A student with a disability, who is in need of specially designed instruction (SDI) within the Mount Union Area School District, is supported by a Multidisciplinary Team (MDT) and an Individualized Education Program (IEP) team. All IEP’s are reviewed and/or revised at least once a year. All student programs are reevaluated every three years per state mandates. Those students with a disability of Intellectually Delayed are reevaluated every two years.

Other students with disabilities who do not qualify for supports and services through special education may be provided for as a Protected Handicapped Student under the requirements of section 504 of the Federal Rehabilitation Act of 1973 and Chapter 15 of state regulations Title 22. Students with an identifiable disability, which limits or prohibits participation in or access to an aspect of the school program, can be provided with modifications and adaptations through a Chapter 15 Service Agreement.

What happens if a student is thought to be exceptional?

The law requires a series of procedures to be followed by a school district when assessing potential special education students. Parents have the right to be partners with the school staff in all aspects of that process from the evaluation to the decision over which programs, services and placement procedures are appropriate to meet their child’s needs. The procedure involves a screening process, a multidisciplinary evaluation (MDE), Individualized Education Program (IEP), if appropriate, and Notice of Recommended Educational Placement (NOREP).

Whom do I contact if I have questions and/or concerns?

If a parent/guardian has questions or concerns regarding their child’s regular or special education program they should contact the school directly and schedule a conference with the classroom or special education teacher. Additionally, the principal and/or guidance counselor at each school are available to assist any parent/guardian with the educational programming of the child.

Parents/Guardians may also contact the Special Education Consult Line through the Pennsylvania Department of Education at 1-800-879-2301 (in state) or (717) 657-5842 (out of state) for information regarding Special Education Regulations.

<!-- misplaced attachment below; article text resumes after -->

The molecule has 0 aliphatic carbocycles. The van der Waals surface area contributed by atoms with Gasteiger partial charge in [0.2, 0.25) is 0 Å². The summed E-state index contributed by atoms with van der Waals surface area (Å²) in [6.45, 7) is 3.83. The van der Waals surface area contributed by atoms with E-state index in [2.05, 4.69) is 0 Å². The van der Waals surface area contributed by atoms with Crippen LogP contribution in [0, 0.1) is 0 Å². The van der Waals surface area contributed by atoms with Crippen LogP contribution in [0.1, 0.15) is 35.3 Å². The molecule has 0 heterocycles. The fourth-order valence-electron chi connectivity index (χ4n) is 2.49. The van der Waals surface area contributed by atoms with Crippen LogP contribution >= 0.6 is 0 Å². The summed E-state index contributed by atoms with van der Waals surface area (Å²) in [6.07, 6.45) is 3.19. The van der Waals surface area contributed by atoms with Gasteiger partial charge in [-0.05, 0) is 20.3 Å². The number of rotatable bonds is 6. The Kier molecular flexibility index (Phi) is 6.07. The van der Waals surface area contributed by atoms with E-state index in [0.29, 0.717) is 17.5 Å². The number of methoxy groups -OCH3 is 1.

Surrogate Parent Program

*The Mount Area School District will work cooperatively with Tuscarora Intermediate Unit 11 in the assignment of a surrogate parent.   
The surrogate parent program is a response to requirements of the federal Individuals with Disabilities Education Act IDEIA 2004. It is recognized that special provision must be made to guarantee that children who do not have parents available to act for them nonetheless will have access to the extensive rights and protection afforded by IDEA. On behalf of school districts, the Tuscarora Intermediate Unit coordinates the training and assists in the assignment of surrogate parents in compliance with federal IDEIA ’04 regulations.
A surrogate parent is someone who may assume the responsibilities in matters relating to identification, evaluation, and educational placement of students for whom no parent or guardian can be identified, or their whereabouts is unknown, or the child is a ward of the state. Surrogate parents are volunteers who are trained by the intermediate unit to serve in this capacity.
A foster parent may be considered a parent for IDEA purposes if the natural parents’ authority to make educational decisions on the child’s behalf has been extinguished under State law and the foster parent has an ongoing, long-term parental relationship with the child, is willing to make the educational decisions IDEA requires of parents and has no interest that would conflict with the interests of the child. A foster child who has a foster parent who meets these criteria would not need to have a surrogate parent appointed.

Duties of a surrogate parent include becoming familiar with special education regulations, being involved in the MDE/IEP process, and receiving notifications regarding evaluation and/or placement of the student and the provision of a Free Appropriate Public Education (FAPE) to the child. Training will be provided through the Tuscarora Intermediate Unit.

To qualify as a surrogate parent, individuals must meet the following qualifications:
-Be a volunteer
-Be a person of good character
-Be at least 18 years old.
-Possess reasonable abilities to make a decision concerning a student’s educational needs
-Be committed to be acquainted with the student’s educational needs and with Pennsylvania’s educational system
-Have no vested interest that would conflict with the primary allegiance to the student they would represent. 

Parent Guidelines
Parent Program Procedures